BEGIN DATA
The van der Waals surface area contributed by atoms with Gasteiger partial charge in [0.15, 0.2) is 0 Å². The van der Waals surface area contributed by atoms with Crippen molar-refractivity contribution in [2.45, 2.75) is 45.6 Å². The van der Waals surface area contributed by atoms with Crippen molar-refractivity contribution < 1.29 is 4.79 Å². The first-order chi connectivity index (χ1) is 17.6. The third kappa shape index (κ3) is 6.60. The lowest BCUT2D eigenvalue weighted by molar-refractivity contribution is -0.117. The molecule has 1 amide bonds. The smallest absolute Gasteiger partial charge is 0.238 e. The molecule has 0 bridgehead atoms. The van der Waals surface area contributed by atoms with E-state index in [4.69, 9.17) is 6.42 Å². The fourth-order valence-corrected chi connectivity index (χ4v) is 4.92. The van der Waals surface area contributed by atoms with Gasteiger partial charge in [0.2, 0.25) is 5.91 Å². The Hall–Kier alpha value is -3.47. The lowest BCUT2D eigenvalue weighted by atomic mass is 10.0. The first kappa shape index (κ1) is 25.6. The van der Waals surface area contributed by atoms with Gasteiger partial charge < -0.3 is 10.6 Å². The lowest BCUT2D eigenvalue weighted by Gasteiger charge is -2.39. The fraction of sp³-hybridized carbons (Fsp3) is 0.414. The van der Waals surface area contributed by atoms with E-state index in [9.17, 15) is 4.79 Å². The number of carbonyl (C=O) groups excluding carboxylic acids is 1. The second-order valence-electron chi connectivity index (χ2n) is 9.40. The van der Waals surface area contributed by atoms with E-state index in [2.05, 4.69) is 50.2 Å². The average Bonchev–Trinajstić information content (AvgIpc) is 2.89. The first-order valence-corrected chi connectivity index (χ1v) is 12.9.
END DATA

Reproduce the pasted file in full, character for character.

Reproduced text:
The van der Waals surface area contributed by atoms with Gasteiger partial charge in [0.15, 0.2) is 0 Å². The van der Waals surface area contributed by atoms with Crippen molar-refractivity contribution in [2.45, 2.75) is 45.6 Å². The van der Waals surface area contributed by atoms with Crippen molar-refractivity contribution < 1.29 is 4.79 Å². The first-order chi connectivity index (χ1) is 17.6. The third kappa shape index (κ3) is 6.60. The lowest BCUT2D eigenvalue weighted by molar-refractivity contribution is -0.117. The molecule has 1 amide bonds. The smallest absolute Gasteiger partial charge is 0.238 e. The molecule has 0 bridgehead atoms. The van der Waals surface area contributed by atoms with E-state index in [4.69, 9.17) is 6.42 Å². The fourth-order valence-corrected chi connectivity index (χ4v) is 4.92. The van der Waals surface area contributed by atoms with Gasteiger partial charge in [0.2, 0.25) is 5.91 Å². The Hall–Kier alpha value is -3.47. The lowest BCUT2D eigenvalue weighted by atomic mass is 10.0. The first kappa shape index (κ1) is 25.6. The van der Waals surface area contributed by atoms with Gasteiger partial charge < -0.3 is 10.6 Å². The lowest BCUT2D eigenvalue weighted by Gasteiger charge is -2.39. The fraction of sp³-hybridized carbons (Fsp3) is 0.414. The van der Waals surface area contributed by atoms with E-state index in [9.17, 15) is 4.79 Å². The number of carbonyl (C=O) groups excluding carboxylic acids is 1. The second-order valence-electron chi connectivity index (χ2n) is 9.40. The van der Waals surface area contributed by atoms with E-state index in [2.05, 4.69) is 50.2 Å². The average Bonchev–Trinajstić information content (AvgIpc) is 2.89. The first-order valence-corrected chi connectivity index (χ1v) is 12.9.